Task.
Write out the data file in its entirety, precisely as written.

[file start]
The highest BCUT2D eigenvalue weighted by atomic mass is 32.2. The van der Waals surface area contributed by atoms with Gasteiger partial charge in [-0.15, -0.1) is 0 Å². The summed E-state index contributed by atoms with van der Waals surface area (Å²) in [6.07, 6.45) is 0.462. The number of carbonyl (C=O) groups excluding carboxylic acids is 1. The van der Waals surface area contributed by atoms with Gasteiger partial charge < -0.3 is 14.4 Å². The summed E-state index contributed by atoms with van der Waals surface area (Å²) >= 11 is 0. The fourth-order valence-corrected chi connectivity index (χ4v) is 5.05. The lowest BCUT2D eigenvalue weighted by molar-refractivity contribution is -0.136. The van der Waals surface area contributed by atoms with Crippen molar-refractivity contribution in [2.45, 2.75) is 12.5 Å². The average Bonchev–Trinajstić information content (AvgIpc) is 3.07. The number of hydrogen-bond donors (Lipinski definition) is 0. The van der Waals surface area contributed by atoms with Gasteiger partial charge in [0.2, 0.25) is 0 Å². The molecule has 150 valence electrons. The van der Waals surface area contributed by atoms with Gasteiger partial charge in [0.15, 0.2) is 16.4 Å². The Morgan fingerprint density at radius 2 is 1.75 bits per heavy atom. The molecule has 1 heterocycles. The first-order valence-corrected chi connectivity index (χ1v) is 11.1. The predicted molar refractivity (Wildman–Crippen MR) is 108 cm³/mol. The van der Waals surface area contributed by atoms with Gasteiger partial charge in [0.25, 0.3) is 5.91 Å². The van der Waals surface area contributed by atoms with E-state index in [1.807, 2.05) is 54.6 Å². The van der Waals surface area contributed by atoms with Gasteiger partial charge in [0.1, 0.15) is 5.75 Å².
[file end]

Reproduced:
The highest BCUT2D eigenvalue weighted by atomic mass is 32.2. The van der Waals surface area contributed by atoms with Gasteiger partial charge in [-0.15, -0.1) is 0 Å². The summed E-state index contributed by atoms with van der Waals surface area (Å²) in [6.07, 6.45) is 0.462. The number of carbonyl (C=O) groups excluding carboxylic acids is 1. The van der Waals surface area contributed by atoms with Gasteiger partial charge < -0.3 is 14.4 Å². The summed E-state index contributed by atoms with van der Waals surface area (Å²) >= 11 is 0. The fourth-order valence-corrected chi connectivity index (χ4v) is 5.05. The lowest BCUT2D eigenvalue weighted by molar-refractivity contribution is -0.136. The van der Waals surface area contributed by atoms with Crippen molar-refractivity contribution in [2.45, 2.75) is 12.5 Å². The average Bonchev–Trinajstić information content (AvgIpc) is 3.07. The number of hydrogen-bond donors (Lipinski definition) is 0. The van der Waals surface area contributed by atoms with Gasteiger partial charge in [0.2, 0.25) is 0 Å². The molecule has 150 valence electrons. The van der Waals surface area contributed by atoms with Gasteiger partial charge in [0.15, 0.2) is 16.4 Å². The Morgan fingerprint density at radius 2 is 1.75 bits per heavy atom. The molecule has 1 heterocycles. The first-order valence-corrected chi connectivity index (χ1v) is 11.1. The predicted molar refractivity (Wildman–Crippen MR) is 108 cm³/mol. The van der Waals surface area contributed by atoms with Gasteiger partial charge in [0.25, 0.3) is 5.91 Å². The van der Waals surface area contributed by atoms with E-state index in [1.807, 2.05) is 54.6 Å². The van der Waals surface area contributed by atoms with Gasteiger partial charge in [0.1, 0.15) is 5.75 Å².